By Lesley Wroughton
WASHINGTON (Reuters) – There is “lots of evidence” that chemical weapons are being prepared by Syrian government forces in Idlib in northwest Syria, the new U.S. adviser for Syria said on Thursday, as he warned of the risks of an offensive on the country’s last big rebel enclave.
“I am very sure that we have very, very good grounds to be making these warnings,” said Jim Jeffrey, who was named on Aug. 17 as Secretary of State Mike Pompeo’s special adviser on Syria overseeing talks on a political transition in that country.
“Any offensive is to us objectionable as a reckless escalation,” Jeffrey told a few reporters in his first interview on the situation in Syria since his appointment. “There is lots of evidence that chemical weapons are being prepared.”
The White House has warned that the United States and its allies would respond “swiftly and vigorously” if government forces used chemical weapons in the widely expected offensive.
Jeffrey said an attack by Russian and Syrian forces, and the use of chemical weapons, would force huge refugee flows into southeastern Turkey or areas in Syria under Turkish control.
Syrian President Bashar al-Assad has massed his army and allied forces on the frontlines in the northwest, and Russian planes have joined his bombardment of rebels there, in a prelude to a possible assault.
The fate of the insurgent stronghold in and around Idlib province rests on a meeting to be held in Tehran on Friday between the leaders of Assad’s supporters Russia and Iran, and the rebels’ ally, Turkey.
“We will find out to some degree tomorrow if the Russians are willing to come to a compromise with the Turks,” Jeffrey said.
Backed by Russian air power, Assad has in recent years taken back one rebel enclave after another. Idlib and its surroundings are now the only significant area where armed opposition to Damascus remains.
Jeffrey described the situation in Idlib as “very dangerous” and said Turkey was trying to avoid an all-out Syrian government offensive.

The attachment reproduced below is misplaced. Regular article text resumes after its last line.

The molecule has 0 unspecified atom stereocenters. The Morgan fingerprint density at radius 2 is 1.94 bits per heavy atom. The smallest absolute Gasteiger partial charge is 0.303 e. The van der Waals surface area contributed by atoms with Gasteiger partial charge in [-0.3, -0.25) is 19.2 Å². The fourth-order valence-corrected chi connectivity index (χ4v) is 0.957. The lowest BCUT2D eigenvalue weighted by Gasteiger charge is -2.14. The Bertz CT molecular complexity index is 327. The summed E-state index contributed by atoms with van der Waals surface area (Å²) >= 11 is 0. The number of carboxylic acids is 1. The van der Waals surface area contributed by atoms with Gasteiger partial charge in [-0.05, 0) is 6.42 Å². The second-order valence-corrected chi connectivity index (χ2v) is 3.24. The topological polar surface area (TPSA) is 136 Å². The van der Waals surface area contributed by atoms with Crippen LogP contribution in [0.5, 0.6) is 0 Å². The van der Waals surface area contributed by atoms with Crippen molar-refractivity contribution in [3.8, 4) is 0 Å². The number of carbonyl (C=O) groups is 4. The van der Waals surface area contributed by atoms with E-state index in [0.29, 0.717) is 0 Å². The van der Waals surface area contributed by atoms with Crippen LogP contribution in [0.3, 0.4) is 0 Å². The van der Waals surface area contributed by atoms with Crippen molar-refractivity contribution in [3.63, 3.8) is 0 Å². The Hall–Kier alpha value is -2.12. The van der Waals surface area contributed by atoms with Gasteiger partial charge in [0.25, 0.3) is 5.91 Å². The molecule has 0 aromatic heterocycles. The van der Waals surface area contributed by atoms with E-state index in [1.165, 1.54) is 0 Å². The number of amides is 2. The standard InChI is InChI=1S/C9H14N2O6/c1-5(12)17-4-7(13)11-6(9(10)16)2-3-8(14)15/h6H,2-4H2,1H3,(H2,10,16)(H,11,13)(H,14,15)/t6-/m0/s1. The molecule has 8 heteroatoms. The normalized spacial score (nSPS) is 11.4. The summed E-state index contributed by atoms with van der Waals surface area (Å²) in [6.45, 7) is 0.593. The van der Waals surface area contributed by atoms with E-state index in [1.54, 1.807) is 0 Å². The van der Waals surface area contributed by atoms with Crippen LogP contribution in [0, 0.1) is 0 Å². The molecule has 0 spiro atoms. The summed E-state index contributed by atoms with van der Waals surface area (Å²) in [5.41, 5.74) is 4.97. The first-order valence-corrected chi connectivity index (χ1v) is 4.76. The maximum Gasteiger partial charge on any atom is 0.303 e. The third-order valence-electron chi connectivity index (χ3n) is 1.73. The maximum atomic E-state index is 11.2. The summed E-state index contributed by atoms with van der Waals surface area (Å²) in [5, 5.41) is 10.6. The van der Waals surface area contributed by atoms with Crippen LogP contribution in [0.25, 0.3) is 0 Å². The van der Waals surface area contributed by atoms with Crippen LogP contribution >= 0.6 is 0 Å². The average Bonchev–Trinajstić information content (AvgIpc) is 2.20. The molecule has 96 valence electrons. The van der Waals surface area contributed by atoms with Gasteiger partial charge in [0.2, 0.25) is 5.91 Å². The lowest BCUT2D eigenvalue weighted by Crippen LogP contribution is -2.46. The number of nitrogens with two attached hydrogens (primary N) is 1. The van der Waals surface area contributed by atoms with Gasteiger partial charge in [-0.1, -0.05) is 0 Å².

“I think the last chapter of the Idlib story has not been written. The Turks are trying to find a way out. The Turks have shown a great deal of resistance to an attack,” he said.
He said the United States had repeatedly asked Russia whether it could “operate” in Idlib to eliminate the last holdouts of Islamic State and other extremist groups. Asked whether that would include U.S. air strikes, Jeffrey said: “That would be one way.”
There was periodic cooperation between the United States and Russia against the same jihadist groups operating in Idlib until mid-2017.
As sides close in on the remaining jihadist forces operating in Syria, Jeffrey said it was time for a “major diplomatic initiative” to end the seven-year conflict.
There was a “a new commitment” by the administration to remain in Syria until Islamic State militants were defeated, while ensuring Iran left the country, he added.
While President Donald Trump had signalled that he wanted U.S. forces out of Syria, in April he agreed to keep troops there a little longer.
Trump will chair a U.N. Security Council meeting on Iran during an annual gathering of world leaders in New York later this month. The meeting will focus on Iran’s nuclear programme and its meddling in the wars in Syria and Yemen.
France has invited the United States, Jordan, Egypt, Saudi Arabia, Germany and Britain for talks on the sidelines of the U.N. meeting to discuss Syria, Jeffrey said.
He said Assad “has no future as a ruler” in Syria, but it was not up to Washington to get rid of him and it would work with Moscow on a political transition.
“Right now (the Syrian government) is a cadaver sitting in rubble with just half the territory of Syria under regime control on a good day,” Jeffrey said.
(Reporting by Lesley Wroughton; Editing by Peter Cooney and Leslie Adler)